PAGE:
Special Collections Exhibit Showcases Mock Convention Memories Washington and Lee University’s Special Collections and Archives has been working with the 2024 Mock Convention to debut an exhibit showcasing extraordinary items from past conventions.
“Looking through the University Archives’ Mock Con collection revealed that the enthusiasm that permeates campus now is the same excitement that pushed W&L students to establish the convention well over 100 years ago.”
~ Lilly Jordan ’25, marketing chair for Mock Con 2024
While the 2024 Mock Convention at Washington and Lee University is hard at work preparing to predict the future Republican presidential nominee during its convention in February, students involved in the process have also been collaborating with the university’s Special Collections and Archives on an exhibit in Leyburn Library that celebrates the conventions of years past.
Mock Convention (Mock Con), a student-run simulated presidential nominating convention held every four years on Washington and Lee’s campus, began in 1908 and is one of the nation’s oldest mock presidential conventions. The exhibit, which opens in late January and will run through undergraduate Commencement in May, will include Mock Con memorabilia transferred to the archives from past conventions and from alumni willing to share their Mock Con memories. The University Archives, housed within W&L’s department of Special Collections and Archives, includes the administrative records, scrapbooks and ephemera associated with the history of the university, including a wide variety of donated items from Mock Conventions throughout W&L’s history.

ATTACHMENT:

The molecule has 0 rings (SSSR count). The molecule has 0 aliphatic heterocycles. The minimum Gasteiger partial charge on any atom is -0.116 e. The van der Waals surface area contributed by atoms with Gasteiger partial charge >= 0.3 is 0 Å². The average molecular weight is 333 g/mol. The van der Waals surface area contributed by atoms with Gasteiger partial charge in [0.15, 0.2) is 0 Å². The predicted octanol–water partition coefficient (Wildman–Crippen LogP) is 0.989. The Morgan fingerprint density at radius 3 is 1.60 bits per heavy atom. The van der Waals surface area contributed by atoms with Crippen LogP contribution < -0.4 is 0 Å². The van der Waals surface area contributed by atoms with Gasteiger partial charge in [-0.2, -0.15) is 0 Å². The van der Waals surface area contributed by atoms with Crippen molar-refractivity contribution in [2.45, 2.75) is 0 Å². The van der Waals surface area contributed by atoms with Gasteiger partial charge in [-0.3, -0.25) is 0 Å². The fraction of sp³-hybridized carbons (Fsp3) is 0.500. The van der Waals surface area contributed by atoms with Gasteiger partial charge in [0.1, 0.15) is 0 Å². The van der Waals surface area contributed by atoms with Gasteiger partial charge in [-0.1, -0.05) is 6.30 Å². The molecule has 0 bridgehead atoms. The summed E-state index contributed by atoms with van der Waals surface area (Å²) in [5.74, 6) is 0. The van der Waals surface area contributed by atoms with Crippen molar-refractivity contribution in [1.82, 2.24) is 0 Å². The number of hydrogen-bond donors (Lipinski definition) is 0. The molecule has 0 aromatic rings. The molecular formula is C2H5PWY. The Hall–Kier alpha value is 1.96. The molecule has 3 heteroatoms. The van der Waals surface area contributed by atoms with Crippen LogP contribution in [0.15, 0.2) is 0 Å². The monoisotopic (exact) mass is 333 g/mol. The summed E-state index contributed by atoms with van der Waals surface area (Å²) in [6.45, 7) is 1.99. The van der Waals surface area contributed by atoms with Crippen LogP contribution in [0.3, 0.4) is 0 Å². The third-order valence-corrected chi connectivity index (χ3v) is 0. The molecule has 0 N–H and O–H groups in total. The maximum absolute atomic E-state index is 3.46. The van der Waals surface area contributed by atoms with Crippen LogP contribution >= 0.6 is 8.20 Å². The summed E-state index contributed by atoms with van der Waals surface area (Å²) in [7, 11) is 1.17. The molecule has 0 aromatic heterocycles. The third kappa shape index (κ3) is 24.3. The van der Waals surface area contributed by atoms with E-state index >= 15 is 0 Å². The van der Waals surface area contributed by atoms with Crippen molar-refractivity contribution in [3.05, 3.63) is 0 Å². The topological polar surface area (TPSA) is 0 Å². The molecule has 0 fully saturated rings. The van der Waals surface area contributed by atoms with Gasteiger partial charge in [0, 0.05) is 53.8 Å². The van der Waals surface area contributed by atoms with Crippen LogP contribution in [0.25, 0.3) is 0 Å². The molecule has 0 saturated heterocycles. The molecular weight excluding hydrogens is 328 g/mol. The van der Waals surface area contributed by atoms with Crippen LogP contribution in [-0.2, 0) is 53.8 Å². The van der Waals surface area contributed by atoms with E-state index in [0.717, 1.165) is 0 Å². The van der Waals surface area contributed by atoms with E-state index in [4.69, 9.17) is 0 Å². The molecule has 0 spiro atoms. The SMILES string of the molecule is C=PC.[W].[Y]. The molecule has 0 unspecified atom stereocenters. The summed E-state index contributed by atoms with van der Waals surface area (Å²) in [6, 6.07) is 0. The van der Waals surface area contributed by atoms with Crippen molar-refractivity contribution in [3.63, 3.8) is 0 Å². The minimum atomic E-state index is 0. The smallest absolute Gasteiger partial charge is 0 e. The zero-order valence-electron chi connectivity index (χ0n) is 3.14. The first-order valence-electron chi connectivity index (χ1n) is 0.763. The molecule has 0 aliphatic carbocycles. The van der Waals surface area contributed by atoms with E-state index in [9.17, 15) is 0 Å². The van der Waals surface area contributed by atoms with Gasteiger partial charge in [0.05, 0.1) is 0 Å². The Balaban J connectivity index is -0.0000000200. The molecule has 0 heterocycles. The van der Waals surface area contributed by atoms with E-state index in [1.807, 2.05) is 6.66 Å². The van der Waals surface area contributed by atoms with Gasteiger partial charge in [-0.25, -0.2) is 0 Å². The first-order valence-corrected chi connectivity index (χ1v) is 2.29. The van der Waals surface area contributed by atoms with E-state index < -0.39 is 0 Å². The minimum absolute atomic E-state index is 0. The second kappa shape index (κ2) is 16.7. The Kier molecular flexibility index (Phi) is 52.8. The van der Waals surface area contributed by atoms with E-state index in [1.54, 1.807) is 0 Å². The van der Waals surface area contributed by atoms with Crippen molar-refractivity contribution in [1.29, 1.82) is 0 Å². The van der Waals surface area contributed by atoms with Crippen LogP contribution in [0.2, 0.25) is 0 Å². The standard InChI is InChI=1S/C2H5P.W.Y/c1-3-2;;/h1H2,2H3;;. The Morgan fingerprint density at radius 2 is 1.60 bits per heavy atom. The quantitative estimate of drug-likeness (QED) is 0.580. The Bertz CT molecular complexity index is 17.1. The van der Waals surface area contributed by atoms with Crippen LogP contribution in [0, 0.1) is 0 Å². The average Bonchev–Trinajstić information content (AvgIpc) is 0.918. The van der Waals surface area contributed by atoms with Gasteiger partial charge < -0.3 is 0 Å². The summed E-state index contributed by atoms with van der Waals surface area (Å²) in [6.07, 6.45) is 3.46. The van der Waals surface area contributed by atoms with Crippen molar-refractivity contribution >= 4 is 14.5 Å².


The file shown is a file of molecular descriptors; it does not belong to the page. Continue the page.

Notable items on display will include a pressed recording of Vice President Alben Barkley’s speech at the 1956 Mock Convention. Barkley served as vice president under Harry S. Truman, and when his vice-presidential term ended in 1953, he ran for Senate in his home state of Kentucky. In his speech to the Mock Convention, he spoke of his willingness to sit with the other freshman senators in Congress, ending his remarks by declaring, “I’m glad to sit on the back row, for I would rather be a servant in the House of the Lord than to sit in the seats of the mighty” (an allusion to Psalm 84:10), before collapsing onstage and dying of a heart attack. The display also includes Barkley’s acceptance of the invitation to speak at the convention, as well as Truman’s acceptance of the invitation to speak at the 1960 convention; Truman paid tribute to Barkley’s memory during his remarks on campus.